21. June 2017 20:10
by Aaron Medacco
0 Comments

AWS re:Invent 2017 Public Registration Now Open

21. June 2017 20:10 by Aaron Medacco | 0 Comments

Public registration for AWS re:Invent 2017 is now open! For those who don't know, AWS re:Invent is the annual conference Amazon Web Services throws where participants can attend labs, breakout sessions, hackathons, bootcamps, and games in Las Vegas.

AWS re:Invent 2017

The conference runs from Nov. 27th to Dec. 1st this year and conference passes do sell out so if you want to attend, you'll need to move. The resources I've read have said the most difficult part is finding adequate accommodations, not necessarily getting your conference pass, especially as the event gets closer. Fortunately, this year's registration allows the ability to book your hotel and accommodations with your conference pass, which was convenient. Apparently, this is the first year AWS is allowing you to do this. I tossed around the idea of flying but since I'm fairly close being in Scottsdale, AZ, I've decided to take the 6-7 hour drive up instead.

Needless to say, I booked my pass and hotel already. I'll be arriving Monday morning and staying at the Bellagio for all 5 nights, which lies in between where all the AWS action is happening for the week. And even though I'll definitely be doing some gambling (poker) while I'm there, I'm going to do by best to stay focused and hit as many of the breakout sessions as possible. Because of the sheer volume of content and activities taking place each day, you can only attend a fraction of the events, so I'll have to figure out my schedule once Amazon releases the date and times for everything going on that week. I'll put a post up once I know the exact schedule. For now, AWS has a rough map of the strip so you can get an idea of what will be where.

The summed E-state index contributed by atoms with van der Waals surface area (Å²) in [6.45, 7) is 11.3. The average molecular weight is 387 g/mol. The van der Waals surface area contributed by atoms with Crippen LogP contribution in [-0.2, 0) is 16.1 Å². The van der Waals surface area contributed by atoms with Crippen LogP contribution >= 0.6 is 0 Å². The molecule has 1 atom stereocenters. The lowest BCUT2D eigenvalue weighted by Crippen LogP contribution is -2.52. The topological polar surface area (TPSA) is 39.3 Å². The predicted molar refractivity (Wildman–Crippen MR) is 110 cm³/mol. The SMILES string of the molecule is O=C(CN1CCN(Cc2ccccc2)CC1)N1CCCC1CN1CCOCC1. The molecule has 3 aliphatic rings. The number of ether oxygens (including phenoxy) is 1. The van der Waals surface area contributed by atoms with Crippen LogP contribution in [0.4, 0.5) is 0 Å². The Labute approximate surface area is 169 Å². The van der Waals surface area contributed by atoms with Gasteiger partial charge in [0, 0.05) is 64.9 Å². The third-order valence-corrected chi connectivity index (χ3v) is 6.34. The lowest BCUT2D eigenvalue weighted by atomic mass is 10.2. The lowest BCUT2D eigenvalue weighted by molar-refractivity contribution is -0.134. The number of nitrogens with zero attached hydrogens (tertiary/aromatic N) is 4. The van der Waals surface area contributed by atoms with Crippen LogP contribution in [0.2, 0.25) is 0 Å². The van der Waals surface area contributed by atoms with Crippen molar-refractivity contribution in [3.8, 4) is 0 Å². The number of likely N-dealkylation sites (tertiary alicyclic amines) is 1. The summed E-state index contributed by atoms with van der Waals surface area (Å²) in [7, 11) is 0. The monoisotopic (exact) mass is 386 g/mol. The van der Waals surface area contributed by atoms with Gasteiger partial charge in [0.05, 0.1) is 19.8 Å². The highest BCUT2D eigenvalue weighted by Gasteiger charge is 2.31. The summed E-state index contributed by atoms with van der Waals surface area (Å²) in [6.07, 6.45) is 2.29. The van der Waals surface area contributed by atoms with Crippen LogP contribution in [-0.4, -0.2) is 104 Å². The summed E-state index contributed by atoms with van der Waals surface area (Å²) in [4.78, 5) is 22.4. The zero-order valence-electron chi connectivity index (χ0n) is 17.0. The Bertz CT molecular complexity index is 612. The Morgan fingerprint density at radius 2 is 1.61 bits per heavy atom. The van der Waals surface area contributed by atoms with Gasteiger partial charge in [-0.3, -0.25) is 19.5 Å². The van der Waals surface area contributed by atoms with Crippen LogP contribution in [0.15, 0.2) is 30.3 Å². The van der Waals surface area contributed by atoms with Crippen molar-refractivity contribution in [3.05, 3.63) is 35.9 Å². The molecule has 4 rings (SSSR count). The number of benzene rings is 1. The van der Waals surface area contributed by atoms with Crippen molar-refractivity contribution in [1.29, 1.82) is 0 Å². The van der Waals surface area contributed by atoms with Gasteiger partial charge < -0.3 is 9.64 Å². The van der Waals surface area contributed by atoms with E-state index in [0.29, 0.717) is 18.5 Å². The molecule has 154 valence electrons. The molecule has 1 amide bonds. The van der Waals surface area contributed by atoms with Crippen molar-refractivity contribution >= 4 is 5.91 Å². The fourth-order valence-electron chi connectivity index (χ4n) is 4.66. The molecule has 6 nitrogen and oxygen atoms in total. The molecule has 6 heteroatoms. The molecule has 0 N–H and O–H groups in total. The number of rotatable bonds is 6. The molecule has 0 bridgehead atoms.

AWS re:Invent 2017 Receipt